Google, Facebook, Bank Of America Behind New Email Security Standard
New specification for preventing phishing and email domain abuse likely to help email security, but will enterprises adopt it?
Google, Microsoft, Facebook, the Bank of America, and PayPal are among a group of 15 companies that have banded together to help fill a major security gap in email, today releasing a specification for curbing phishing and other abuses of legitimate email domains.
The new Domain-based Message Authentication, Reporting and Conformance (DMARC) is a framework for protecting email at the domain level so fraudsters can't spoof a legitimate email sender's account or domain for phishing or other nefarious purposes.
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Some of the most devastating data breaches have begun with an eerily convincing spoofed email address used to fool an unwitting employee into opening a document or following a link. But members of the DMARC working group say their goal is to create Internet standards that provide better coordination and cooperation between email providers and the owners of an email domain.
Patrick Peterson, a founding member of the DMARC organization as well as CEO of email security vendor Agari, says the public launch of the specification is "one of the most important days" in email security. "The insecure email channel is a criminal's best friend," Peterson says. "The state of [email] security in the last 10 years has been pretty damn crappy."
Agari and email security providers Cloudmark, eCert, Return Path, and the Trusted Domain Project are working with email service providers AOL, Google's Gmail, Microsoft Hotmail, and Yahoo! Mail, and Bank of America, Fidelity Investments, PayPal, American Greetings, Facebook, and LinkedIn in the working group. The group says its domain-level email approach is a first for setting up "defensible" email channels between senders and end users.
Google Gmail, Facebook, LinkedIn, and PayPal all are currently using DMARC to protect their email domains from being spoofed and ultimately targeting unsuspecting users and organizations. Google says about 15 percent of non-spam messages in Gmail are from DMARC-protected domains.
"We’ve been active in the leadership of the DMARC group for almost two years, and now that Gmail and several other large mail senders and providers — namely Facebook, LinkedIn, and PayPal — are actively using the DMARC specification, the road is paved for more members of the email ecosystem to start getting a handle on phishing," said Adam Dawes, product manager at Google, in a blog post yesterday.
But it's unclear whether enterprises will clamor for it, says Chester Wisniewski, a senior security adviser for Sophos. "The real issue is that most IT email managers will not want to bother with configuring all of their systems to comply with YAP -- Yet Another Proposal -- when they haven’t even began using SPF or DKIM on a large scale," Wisniewski says.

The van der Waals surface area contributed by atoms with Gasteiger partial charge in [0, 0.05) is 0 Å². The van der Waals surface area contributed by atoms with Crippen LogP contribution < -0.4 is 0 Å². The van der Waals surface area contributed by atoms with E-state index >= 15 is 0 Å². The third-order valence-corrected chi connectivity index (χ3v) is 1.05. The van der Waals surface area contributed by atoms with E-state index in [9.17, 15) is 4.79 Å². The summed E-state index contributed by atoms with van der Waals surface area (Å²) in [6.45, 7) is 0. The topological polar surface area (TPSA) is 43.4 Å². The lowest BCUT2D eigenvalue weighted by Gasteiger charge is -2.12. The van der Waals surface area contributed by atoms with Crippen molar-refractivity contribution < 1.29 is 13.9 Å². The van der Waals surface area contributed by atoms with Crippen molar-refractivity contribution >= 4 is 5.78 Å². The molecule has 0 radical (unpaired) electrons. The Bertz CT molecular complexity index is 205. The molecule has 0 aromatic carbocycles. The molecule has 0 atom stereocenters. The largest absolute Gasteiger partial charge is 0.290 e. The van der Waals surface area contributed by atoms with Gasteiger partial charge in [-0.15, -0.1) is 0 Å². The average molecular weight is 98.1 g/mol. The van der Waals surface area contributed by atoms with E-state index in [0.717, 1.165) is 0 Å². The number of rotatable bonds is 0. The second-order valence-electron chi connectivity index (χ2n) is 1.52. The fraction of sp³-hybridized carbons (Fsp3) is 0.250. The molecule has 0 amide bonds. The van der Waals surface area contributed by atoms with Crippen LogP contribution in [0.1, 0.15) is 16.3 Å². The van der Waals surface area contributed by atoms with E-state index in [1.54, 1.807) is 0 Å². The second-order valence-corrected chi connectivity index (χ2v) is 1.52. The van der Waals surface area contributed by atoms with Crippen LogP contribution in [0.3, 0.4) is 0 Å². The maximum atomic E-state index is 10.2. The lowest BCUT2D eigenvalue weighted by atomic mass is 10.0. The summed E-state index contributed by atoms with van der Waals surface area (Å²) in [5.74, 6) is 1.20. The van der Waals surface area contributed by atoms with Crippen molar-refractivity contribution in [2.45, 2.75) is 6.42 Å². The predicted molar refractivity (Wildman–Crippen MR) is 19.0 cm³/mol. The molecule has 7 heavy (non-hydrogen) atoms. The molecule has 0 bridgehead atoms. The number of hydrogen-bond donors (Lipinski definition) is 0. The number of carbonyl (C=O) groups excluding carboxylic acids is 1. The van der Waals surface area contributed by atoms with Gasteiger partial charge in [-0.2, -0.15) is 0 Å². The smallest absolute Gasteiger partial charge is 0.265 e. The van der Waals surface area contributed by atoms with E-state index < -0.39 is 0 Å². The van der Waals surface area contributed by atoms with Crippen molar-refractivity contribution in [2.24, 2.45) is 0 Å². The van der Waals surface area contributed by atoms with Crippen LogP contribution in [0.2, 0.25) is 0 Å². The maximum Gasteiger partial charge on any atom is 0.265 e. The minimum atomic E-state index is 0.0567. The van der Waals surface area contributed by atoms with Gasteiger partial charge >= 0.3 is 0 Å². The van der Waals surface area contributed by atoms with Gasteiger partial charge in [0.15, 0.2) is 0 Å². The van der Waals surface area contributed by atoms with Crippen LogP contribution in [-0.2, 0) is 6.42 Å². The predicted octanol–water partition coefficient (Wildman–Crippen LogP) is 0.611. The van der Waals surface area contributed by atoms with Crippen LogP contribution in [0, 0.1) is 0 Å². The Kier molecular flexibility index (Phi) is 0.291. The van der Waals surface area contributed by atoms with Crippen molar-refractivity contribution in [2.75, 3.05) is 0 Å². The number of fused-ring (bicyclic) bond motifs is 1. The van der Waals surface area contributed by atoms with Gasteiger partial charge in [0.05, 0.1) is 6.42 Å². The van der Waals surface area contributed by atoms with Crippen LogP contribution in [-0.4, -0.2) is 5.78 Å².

[More than 60 percent of users don't know how their Gmail, Yahoo, Hotmail, and Facebook accounts were hacked. See Users Whose Accounts Get Hacked Find Out From Their Friends.]
DMARC basically picks up where existing email authentication standards leave off. It provides a standard for how email receivers deploy the email authentication standard Sender Policy Framework (SPF), which validates email by verifying the sender's IP address. Email administrators basically specify which hosts can send email from their domains, and DomainKeys Identified Mail (DKIM), which uses reputation of an organization to verify trust for a message, using cryptographic authentication.
But SPF and DKIM fell a bit short when it came to visibility of email domain abuse. "Today there are great technologies like SPF and DKIM. We can publish a record with SPF and sign it with DKIM ... then send it out to the ether. People have to pray to the email gods and hope the postmaster will know if something was broken," Agari's Peterson says. "There was no way to get global visibility on how a domain name was being misused."
That's what DMARC does, as well as let the domain owner control who can use the domain. "DMARC lets us register mail, authenticate it," and confirm that it's not spoofed, he says. "It used to be up to someone else to figure out spoofing."
An email domain owner can set policies for its email provider to block unauthenticated emails, and the email provider can send domain owners reports that illustrate how its authentication process is working or not working, for instance.
Google's Dawes says DMARC will ensure that email senders consistently get their messages authenticated on AOL, Gmail, Hotmail, Yahoo!, and any other email receivers that deploy DMARC. "We hope this will encourage senders to more broadly authenticate their outbound email, which can make email a more reliable way to communicate," he says.
Email security vendors likely will offer "push-button," cloud-based DMARC services for enterprises, says Agari's Peterson. And those who are already customers of the DMARC founders, such as Agari, already are getting DMARC authentication, he says.
So what happens if DMARC starts making a big dent on phishing attacks? "The bad guys will realize they can't impersonate certain brands any longer," Peterson says. "They will focus on finding unprotected brands."
Phishers also may opt to use domains similar to ones that use DMARC. "If I want to phish someone for their Paypal credentials, I might just forge it to be from paypalsecurity.com or some other similar domain that is not signed or owned by the company I am posing as," Sophos' Wisniewski says.
The DMARC working group plans to deliver its specification to the Internet Engineering Task Force (IETF) for its blessing as a standard for the Internet community.
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